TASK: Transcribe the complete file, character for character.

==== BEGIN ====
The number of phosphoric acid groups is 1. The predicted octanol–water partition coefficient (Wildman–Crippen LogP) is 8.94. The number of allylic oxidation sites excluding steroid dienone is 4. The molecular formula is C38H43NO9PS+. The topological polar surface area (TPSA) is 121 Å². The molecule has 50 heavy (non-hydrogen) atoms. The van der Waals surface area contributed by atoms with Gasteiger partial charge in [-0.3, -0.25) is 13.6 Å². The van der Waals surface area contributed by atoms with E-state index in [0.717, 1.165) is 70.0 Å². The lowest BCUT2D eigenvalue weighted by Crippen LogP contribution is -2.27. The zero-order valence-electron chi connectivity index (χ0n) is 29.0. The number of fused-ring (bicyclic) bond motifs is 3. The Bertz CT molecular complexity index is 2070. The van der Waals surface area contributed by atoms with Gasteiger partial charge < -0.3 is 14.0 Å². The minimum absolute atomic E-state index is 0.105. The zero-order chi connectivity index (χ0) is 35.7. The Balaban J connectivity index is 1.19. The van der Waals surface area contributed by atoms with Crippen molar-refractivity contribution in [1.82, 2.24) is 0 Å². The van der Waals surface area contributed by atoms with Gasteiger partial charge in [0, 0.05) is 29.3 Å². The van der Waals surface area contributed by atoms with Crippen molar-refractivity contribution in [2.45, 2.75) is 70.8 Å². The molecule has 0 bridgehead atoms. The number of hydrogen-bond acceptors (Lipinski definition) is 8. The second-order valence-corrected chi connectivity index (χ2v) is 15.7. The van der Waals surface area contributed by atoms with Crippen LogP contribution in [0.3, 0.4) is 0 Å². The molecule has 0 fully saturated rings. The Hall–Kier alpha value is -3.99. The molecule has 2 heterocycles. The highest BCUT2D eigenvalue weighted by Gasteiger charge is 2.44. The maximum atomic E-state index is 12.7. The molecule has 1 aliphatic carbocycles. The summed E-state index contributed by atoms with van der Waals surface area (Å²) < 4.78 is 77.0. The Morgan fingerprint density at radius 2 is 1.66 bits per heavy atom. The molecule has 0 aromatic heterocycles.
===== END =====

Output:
The number of phosphoric acid groups is 1. The predicted octanol–water partition coefficient (Wildman–Crippen LogP) is 8.94. The number of allylic oxidation sites excluding steroid dienone is 4. The molecular formula is C38H43NO9PS+. The topological polar surface area (TPSA) is 121 Å². The molecule has 50 heavy (non-hydrogen) atoms. The van der Waals surface area contributed by atoms with Gasteiger partial charge in [-0.3, -0.25) is 13.6 Å². The van der Waals surface area contributed by atoms with E-state index in [0.717, 1.165) is 70.0 Å². The lowest BCUT2D eigenvalue weighted by Crippen LogP contribution is -2.27. The zero-order valence-electron chi connectivity index (χ0n) is 29.0. The number of fused-ring (bicyclic) bond motifs is 3. The Bertz CT molecular complexity index is 2070. The van der Waals surface area contributed by atoms with Gasteiger partial charge < -0.3 is 14.0 Å². The minimum absolute atomic E-state index is 0.105. The zero-order chi connectivity index (χ0) is 35.7. The Balaban J connectivity index is 1.19. The van der Waals surface area contributed by atoms with Crippen molar-refractivity contribution in [1.82, 2.24) is 0 Å². The van der Waals surface area contributed by atoms with Gasteiger partial charge in [0, 0.05) is 29.3 Å². The van der Waals surface area contributed by atoms with Crippen molar-refractivity contribution in [2.45, 2.75) is 70.8 Å². The molecule has 0 bridgehead atoms. The number of hydrogen-bond acceptors (Lipinski definition) is 8. The second-order valence-corrected chi connectivity index (χ2v) is 15.7. The van der Waals surface area contributed by atoms with Crippen LogP contribution in [0.3, 0.4) is 0 Å². The molecule has 0 fully saturated rings. The Hall–Kier alpha value is -3.99. The molecule has 2 heterocycles. The highest BCUT2D eigenvalue weighted by Gasteiger charge is 2.44. The maximum atomic E-state index is 12.7. The molecule has 1 aliphatic carbocycles. The summed E-state index contributed by atoms with van der Waals surface area (Å²) < 4.78 is 77.0. The Morgan fingerprint density at radius 2 is 1.66 bits per heavy atom. The molecule has 0 aromatic heterocycles.